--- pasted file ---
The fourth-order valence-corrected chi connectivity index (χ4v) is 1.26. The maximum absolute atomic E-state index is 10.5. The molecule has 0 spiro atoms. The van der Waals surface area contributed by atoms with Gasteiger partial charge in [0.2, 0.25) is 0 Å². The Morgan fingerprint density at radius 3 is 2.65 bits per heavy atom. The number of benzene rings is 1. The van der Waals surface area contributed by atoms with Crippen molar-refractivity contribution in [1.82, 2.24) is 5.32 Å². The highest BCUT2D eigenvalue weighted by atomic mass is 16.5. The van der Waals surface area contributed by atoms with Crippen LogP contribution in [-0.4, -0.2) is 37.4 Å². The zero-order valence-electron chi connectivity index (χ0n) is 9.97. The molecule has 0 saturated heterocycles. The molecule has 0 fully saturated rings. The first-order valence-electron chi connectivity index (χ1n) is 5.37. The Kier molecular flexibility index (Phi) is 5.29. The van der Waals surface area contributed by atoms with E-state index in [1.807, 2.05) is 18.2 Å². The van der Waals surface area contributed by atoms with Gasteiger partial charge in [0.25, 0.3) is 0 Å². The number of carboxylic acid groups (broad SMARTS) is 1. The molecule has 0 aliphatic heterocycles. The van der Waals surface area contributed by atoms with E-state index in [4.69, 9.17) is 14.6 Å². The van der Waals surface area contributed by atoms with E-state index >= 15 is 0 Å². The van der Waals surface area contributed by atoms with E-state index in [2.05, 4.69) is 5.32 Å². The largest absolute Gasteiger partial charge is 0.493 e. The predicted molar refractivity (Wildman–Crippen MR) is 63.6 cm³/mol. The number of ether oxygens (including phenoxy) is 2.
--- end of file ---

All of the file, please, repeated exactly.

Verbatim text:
The fourth-order valence-corrected chi connectivity index (χ4v) is 1.26. The maximum absolute atomic E-state index is 10.5. The molecule has 0 spiro atoms. The van der Waals surface area contributed by atoms with Gasteiger partial charge in [0.2, 0.25) is 0 Å². The Morgan fingerprint density at radius 3 is 2.65 bits per heavy atom. The number of benzene rings is 1. The van der Waals surface area contributed by atoms with Crippen molar-refractivity contribution in [1.82, 2.24) is 5.32 Å². The highest BCUT2D eigenvalue weighted by atomic mass is 16.5. The van der Waals surface area contributed by atoms with Crippen LogP contribution in [-0.4, -0.2) is 37.4 Å². The zero-order valence-electron chi connectivity index (χ0n) is 9.97. The molecule has 0 saturated heterocycles. The molecule has 0 fully saturated rings. The first-order valence-electron chi connectivity index (χ1n) is 5.37. The Kier molecular flexibility index (Phi) is 5.29. The van der Waals surface area contributed by atoms with E-state index in [1.807, 2.05) is 18.2 Å². The van der Waals surface area contributed by atoms with Gasteiger partial charge in [0.25, 0.3) is 0 Å². The number of carboxylic acid groups (broad SMARTS) is 1. The molecule has 0 aliphatic heterocycles. The van der Waals surface area contributed by atoms with E-state index in [4.69, 9.17) is 14.6 Å². The van der Waals surface area contributed by atoms with E-state index >= 15 is 0 Å². The van der Waals surface area contributed by atoms with E-state index in [2.05, 4.69) is 5.32 Å². The largest absolute Gasteiger partial charge is 0.493 e. The predicted molar refractivity (Wildman–Crippen MR) is 63.6 cm³/mol. The number of ether oxygens (including phenoxy) is 2.